The “E” Word

For the past few weeks I’ve been musing about composition education at the college level, working through some suggestions as to how the pedagogy and curriculum of teaching composers might be reexamined. In addition to integrating a composition curriculum with that of an institution’s music education area and expanding that curriculum to include a composition pedagogy course, my third and final suggestion is in the realm of entrepreneurism. As I mentioned before, feasibility, relevancy, and sustainability will continue to raise their ugly heads as the three primary concepts that are endemic in composition education today, and all three point to the necessity of emphasizing entrepreneurial skills throughout a student’s time in school.

Most examples of undergraduate composition education I’ve come across tend to hew towards the models of either a) basic music major + composition lessons or, if they’re lucky, b) private lessons + skills-based courses (orchestration, counterpoint, analysis). Graduate programs often will more likely resemble the latter of these two models—lessons + required theory/musicology courses + skills-based courses—with additional elective seminars, usually in theory or electroacoustic subject areas. These models, while adequate for increasing the students’ objective knowledge and hopefully giving them subjective opportunities for artistic growth, usually do very little to address career-based needs. To put it another way, most composition programs are built along the business model of South Park’s underpants gnomes [collect underpants + ? = profit].

While there is obviously no one solution when it comes to incorporating entrepreneurism into the educational experience, a curriculum could be improved by both course-based and project-based opportunities for composition students. While many universities offer a basic music business class, composers could be asked to take courses in business, marketing, graphic design, or even copyright law, either as electives or as specific requirements. A composer today is a small business owner to some degree and the coursework they take might need to reflect that new reality.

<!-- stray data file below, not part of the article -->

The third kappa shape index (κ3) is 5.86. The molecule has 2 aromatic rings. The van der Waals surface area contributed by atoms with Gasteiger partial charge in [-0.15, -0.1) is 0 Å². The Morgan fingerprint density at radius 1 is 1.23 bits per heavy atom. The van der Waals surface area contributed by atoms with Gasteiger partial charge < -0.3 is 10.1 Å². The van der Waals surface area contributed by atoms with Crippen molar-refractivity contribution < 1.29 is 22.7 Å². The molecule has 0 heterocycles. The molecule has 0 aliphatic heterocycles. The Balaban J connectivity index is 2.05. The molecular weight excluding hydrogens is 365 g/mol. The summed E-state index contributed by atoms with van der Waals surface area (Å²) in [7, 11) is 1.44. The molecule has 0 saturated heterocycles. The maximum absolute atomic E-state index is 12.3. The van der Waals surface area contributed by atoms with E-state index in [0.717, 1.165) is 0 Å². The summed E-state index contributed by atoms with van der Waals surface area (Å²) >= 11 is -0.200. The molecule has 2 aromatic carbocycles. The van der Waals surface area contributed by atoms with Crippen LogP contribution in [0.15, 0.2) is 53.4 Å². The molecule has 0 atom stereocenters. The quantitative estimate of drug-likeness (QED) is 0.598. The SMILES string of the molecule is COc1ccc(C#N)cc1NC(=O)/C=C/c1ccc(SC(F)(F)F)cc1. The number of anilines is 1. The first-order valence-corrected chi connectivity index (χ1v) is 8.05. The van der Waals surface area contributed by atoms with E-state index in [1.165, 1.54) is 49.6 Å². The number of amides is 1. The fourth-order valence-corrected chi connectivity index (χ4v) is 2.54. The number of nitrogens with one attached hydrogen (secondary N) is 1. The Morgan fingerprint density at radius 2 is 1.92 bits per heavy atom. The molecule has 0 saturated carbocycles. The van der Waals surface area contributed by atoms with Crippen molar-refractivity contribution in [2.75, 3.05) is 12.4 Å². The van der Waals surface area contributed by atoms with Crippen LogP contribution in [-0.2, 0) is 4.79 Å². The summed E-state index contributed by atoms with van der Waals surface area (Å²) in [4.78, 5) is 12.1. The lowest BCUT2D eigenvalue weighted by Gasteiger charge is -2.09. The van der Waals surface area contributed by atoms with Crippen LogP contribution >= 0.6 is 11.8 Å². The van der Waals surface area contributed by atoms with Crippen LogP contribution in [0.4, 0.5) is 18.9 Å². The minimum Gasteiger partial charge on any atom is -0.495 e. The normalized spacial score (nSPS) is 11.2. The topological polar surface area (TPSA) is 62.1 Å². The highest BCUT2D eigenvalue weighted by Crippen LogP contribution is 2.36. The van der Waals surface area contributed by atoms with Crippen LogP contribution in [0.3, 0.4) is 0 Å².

As valuable as these courses might be, their potential worth would only be fully realized if combined with experiential projects that require composers to create their own entrepreneurial goals and follow them through. Whether these projects are collaborative in nature or lean solely on the wits and wherewithal of the individual, they will, in effect, drop the student “into the deep end” and force them to fend for themselves in ways that no classroom project or assignment could. A good resource for projects like this is David Cutler’s The Savvy Musician; both David’s blog and his book by the same name are full of examples, ideas, and questions that any burgeoning musician can find useful.

This brings up an important question: should a composition curriculum be concerned with career issues at all? Some might argue that the composers need to be focused like a laser beam on becoming world-class practitioners of their art. I can see their point—some composers have done very well by simply putting their blinders on, focusing on their artistic output, and winning over performers, conductors, and publishers through the sheer brilliance of their work. But more often than not, composers today who have become successful have done so because they have been able to teach themselves how to collaborate, how to network, and how to look at their own skills and talents objectively and recognize how they can fit within the greater musical community.

Examples of this new entrepreneurial mindset abound, from multi-layered composer-run organizations like Bang on a Can and New Amsterdam to self-publishing mavens like Jennifer Higdon and John Mackey, and that’s just the tip of the iceberg. Not everyone who intends on having a career in composition will be successful, but by incorporating these ideas into composition training, chances for success should be strengthened.

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27 thoughts on “The “E” Word

  1. Dennis Bathory-Kitsz

    Career? Is that it? I don’t think so.

    Yes, there should be an optional career component, just as there’s an optional education certification, an optional studio component, etc.

    But career? A ‘entrepreneurial mindset’? Does that produce powerful and moving art? I guess I’m from both a generation and a philosophy that despises the notion of a career composer. I’ve heard enough of them to wonder why they even became composers. Maybe my reaction is because I’ve had my fill of career composers whose work is proficient but flat, dull, and rarely on fire.

    Career musician, yeah, okay. That would help composers find related musical options — concerts, criticism, teaching, production, studio work, recording, audio editing & mastering, music engraving, intellectual property law, and even utility composition (etc., etc.) — to stay alive. And maybe that’s really what you mean.

    But for me, all of the arts begin as and remain an internal drive, what some describe as a ‘calling’, and never a career. It’s about a deep passion for the work, uncompensated or unrequited perhaps, and taking the artist wherever it leads — straight to hell, if need be.